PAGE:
# How to find the neighboring maxima in an image

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Sara am 29 Mai 2020
Kommentiert: Sara am 4 Jun. 2020
Hi,
I am working on a tool that helps me to find all the maxima in an image. (as shown). The image is a simulated image that I did using MatLab to do. It is similar to the high-resolution transmission electron microscopy to practice this tool in it before applying to real data.
What I want to do is find all the maxima value in the image. For example, I want to select only three-point using
[a,b] = ginput;
let's say these are the value of coordinated position in the image
a =
22.6868
33.0902
23.3238
b =
22.9522
22.7399
13.1858
The next thing I did is using the following command.
gscatter(a,b);
to obatain the follwing
I know that the red points are precisely the point that I select from that image. So here is what I need help with, I want to use only the a and b coordination to determent the other positions in the image.
I did that manually, but this is not going to help because I can't do that in real image.
Any suggections or thought that may help.
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### Akzeptierte Antwort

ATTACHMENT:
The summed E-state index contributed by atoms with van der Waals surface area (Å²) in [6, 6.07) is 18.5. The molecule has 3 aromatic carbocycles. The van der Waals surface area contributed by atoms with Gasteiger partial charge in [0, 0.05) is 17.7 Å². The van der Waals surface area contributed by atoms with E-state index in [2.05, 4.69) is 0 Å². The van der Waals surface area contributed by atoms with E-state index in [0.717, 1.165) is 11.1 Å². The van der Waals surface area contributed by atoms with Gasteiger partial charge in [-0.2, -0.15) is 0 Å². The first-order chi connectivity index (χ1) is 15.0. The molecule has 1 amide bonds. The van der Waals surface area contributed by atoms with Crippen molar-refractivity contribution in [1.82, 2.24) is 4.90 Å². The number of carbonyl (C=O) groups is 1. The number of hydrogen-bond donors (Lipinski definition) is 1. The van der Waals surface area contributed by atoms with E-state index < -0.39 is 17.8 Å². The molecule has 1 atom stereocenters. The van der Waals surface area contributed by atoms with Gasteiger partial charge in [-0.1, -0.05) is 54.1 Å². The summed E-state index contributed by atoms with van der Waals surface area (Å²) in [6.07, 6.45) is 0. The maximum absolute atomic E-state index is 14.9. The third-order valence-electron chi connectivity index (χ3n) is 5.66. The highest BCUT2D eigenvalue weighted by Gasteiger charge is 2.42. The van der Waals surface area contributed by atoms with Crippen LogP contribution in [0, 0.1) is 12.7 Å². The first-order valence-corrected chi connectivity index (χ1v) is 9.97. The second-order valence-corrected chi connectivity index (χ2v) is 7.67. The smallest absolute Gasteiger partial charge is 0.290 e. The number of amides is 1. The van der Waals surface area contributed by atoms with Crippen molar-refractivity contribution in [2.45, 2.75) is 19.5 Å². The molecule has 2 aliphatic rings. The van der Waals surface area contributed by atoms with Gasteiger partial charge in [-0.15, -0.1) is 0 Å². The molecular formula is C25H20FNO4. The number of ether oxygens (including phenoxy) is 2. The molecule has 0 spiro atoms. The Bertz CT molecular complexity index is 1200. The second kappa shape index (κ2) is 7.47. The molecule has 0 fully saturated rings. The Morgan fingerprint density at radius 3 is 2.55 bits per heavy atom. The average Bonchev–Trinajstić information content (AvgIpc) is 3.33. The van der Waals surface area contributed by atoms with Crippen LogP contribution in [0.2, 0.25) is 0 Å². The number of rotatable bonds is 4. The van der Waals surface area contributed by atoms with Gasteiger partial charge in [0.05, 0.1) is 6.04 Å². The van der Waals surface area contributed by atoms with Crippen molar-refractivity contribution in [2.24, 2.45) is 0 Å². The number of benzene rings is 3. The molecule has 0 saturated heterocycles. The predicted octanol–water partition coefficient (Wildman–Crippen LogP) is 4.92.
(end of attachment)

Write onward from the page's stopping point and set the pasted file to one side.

Image Analyst am 31 Mai 2020
Why not simply use imregionalmax()?
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Image Analyst am 2 Jun. 2020
Bearbeitet: Image Analyst am 2 Jun. 2020
Why are they not scalars???? Of course they are, or else you did not compute them correctly. Why would the number of rows and columns be the same as the number of rows and columns in your image? Also you say you want to minimize user input, yet you say you want to avoid an automatic way to find the bright spots and use ginput() instead. That seems like contradictory requirements to me.
Here is my code for the ginput() method you asked for:
imshow(grayImage);
g = gcf;
g.WindowState = 'maximized'
uiwait(msgbox('Click 3 points : upper left, upper right, lower left'));
[a, b] = ginput(3)
hold on;
plot(a, b, 'r+', 'MarkerSize', 150, 'LineWidth', 3);
x1 = mean([a(1), a(3)])
x2 = a(2)
y1 = mean([b(1), b(2)])
y2 = b(3)
numColumns = 5;
numRows = 3;
xu = linspace(x1, x2, numColumns);
yu = linspace(y1, y2, numRows);
[x, y] = meshgrid(xu, yu);
% Plot grid
plot(x(:), y(:), 'r.', 'MarkerSize', 150);
I clicked where the red crosshairs are, and then I computed a regularly spaced set of coordinates of 3 rows and 5 columns, which are plotted with the round red spots. Is this not what you want?
Sara am 4 Jun. 2020
Yes that what I want it. Thank you for your comment

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